DISABILITY & CULTURE: Gregory’s Take, Part I

Thu 26 May 2022

DISABILITY & CULTURE: Gregory's Take, Part I

The Evolution of Disability Representation in Disney’s Animated Films

By Gregory Moomjy

I have a confession to make; my name is Gregory Moomjy, and I had a spoiled childhood. From about the ages of three to fifteen, my family and I spent every spring break at Walt Disney World in Florida. My grandparents lived nearby, and they would join us every year. (Even when they became sick of the tradition, I would still guilt them into going with us.) I still have very fond memories of Snow White sneaking up to kiss me on the cheek during the nighttime parade, before returning to dancing with her dwarves. Okay, now that I think of it, that might have had something to do with my wheelchair. But I choose to believe that she just found me cute.

With that said, it is funny to realize that as a wheelchair user with cerebral palsy, I had never looked for disability representation in Disney’s vast film repertoire until just recently. So, what has changed? It is in part the recent emergence of TV shows and movies like Speechless and Coda that put the disability experience in the foreground.

The other reason for my newfound interest in Disney’s disability representation is due to Amanda Leduc’s book, Disfigured, about disability representation in fairytales — with a whole chapter dedicated to Disney animated films. Delving further and focusing specifically on Disney’s animated fairytale adaptations, we can examine an evolution in how disability is portrayed in these works over the last several decades. This is most apparent in films such as The Little Mermaid (1989), Beauty and the Beast (1991), The Hunchback of Notre Dame (1996), and Frozen (2013).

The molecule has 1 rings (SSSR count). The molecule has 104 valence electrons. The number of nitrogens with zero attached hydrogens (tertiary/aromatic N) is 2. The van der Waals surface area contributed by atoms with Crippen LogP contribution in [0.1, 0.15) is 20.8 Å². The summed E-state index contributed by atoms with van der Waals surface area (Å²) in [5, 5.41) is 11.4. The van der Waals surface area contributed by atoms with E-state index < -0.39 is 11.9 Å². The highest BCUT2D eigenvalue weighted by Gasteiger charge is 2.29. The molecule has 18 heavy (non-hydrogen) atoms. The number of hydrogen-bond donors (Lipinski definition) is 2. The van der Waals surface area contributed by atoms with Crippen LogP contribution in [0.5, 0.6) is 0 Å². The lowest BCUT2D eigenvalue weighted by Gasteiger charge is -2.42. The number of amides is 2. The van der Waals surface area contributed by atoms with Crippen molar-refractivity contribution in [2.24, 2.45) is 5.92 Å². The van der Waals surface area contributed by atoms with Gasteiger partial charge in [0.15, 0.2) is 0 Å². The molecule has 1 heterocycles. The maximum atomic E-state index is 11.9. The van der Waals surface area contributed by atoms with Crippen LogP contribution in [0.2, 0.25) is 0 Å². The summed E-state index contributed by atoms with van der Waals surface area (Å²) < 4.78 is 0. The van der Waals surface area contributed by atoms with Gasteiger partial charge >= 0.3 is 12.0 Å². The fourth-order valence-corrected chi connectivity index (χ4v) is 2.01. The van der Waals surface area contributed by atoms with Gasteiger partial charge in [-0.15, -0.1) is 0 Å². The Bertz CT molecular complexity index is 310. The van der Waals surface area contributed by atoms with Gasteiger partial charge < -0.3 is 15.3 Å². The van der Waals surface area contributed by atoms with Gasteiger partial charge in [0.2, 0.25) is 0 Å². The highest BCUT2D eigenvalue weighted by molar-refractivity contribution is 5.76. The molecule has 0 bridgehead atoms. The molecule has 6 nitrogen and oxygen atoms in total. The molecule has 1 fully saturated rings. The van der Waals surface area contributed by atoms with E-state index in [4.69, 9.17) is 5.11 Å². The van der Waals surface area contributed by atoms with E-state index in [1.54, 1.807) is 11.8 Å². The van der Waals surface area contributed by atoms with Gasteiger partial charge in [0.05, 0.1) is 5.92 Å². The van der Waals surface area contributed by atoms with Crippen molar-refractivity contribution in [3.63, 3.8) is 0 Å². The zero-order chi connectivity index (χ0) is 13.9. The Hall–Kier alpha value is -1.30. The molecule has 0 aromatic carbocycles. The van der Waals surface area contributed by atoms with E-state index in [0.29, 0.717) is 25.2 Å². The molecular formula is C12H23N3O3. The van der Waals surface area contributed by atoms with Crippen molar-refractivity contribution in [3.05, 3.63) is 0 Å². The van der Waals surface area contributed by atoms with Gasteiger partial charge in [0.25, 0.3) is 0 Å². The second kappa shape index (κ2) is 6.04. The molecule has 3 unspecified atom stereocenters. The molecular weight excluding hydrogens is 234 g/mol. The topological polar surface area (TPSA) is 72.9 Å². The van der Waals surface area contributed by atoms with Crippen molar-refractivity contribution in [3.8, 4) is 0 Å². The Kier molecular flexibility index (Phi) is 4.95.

For many reasons, it only makes sense to begin with The Little Mermaid. Based on Hans Christian Anderson’s fairy tale of the same name, the film came out in 1989, marking the beginning of what is now known as “The Disney Renaissance.” This refers to a period during which the company returned to releasing commercially successful animated film adaptations of fairytales and literary works, which rejuvenated the Disney brand. Notably, The Little Mermaid came out a year before the Americans with Disabilities Act (ADA) was signed into law — codifying equal access to all Americans with disabilities.

Just in case you have been living under a rock since the 1980s, the film tells the story of Ariel: a mermaid who falls in love with a human prince. Ariel sells her voice to a sea witch in exchange for human legs so that she can walk on land. Despite the fact that this film is ingrained into popular culture, many people do not realize that this film and indeed the fairytale on which it is based are unique in the broader context of mermaid mythology. Mermaids were generally regarded as beings who were once women that had drowned themselves after being seduced, abandoned, or otherwise mistreated by men. They were reborn as sirens who enticed men to their death, as an act of revenge. This idea has more in common with The Odyssey than Disney. Here, what makes the titular little mermaid unique is that she is motivated by love, not revenge. The problem, in both the fairytale and the film, is that she wants something she cannot have: namely, to be an able-bodied human. In other words, she wants to be something she is not. 

Gregory Moomjy is a musicologist and journalist based in New York City.  He is co-founder and artistic director of Opera Praktikos, a company dedicated to making sure the disabled community has access to and representation in Opera. 

*Gregory's story is part of DISABILITY & CULTURE — a series that uses the disabled lens, including personal experience, to examine social and cultural topics. 

The DISABILITY & CULTURE series shouldn't be read or construed to contain any medical advice or medical endorsement by Cerebral Palsy Alliance Research Foundation. Only you and your doctor know what's best for you. Please consult your doctor for medical advice.

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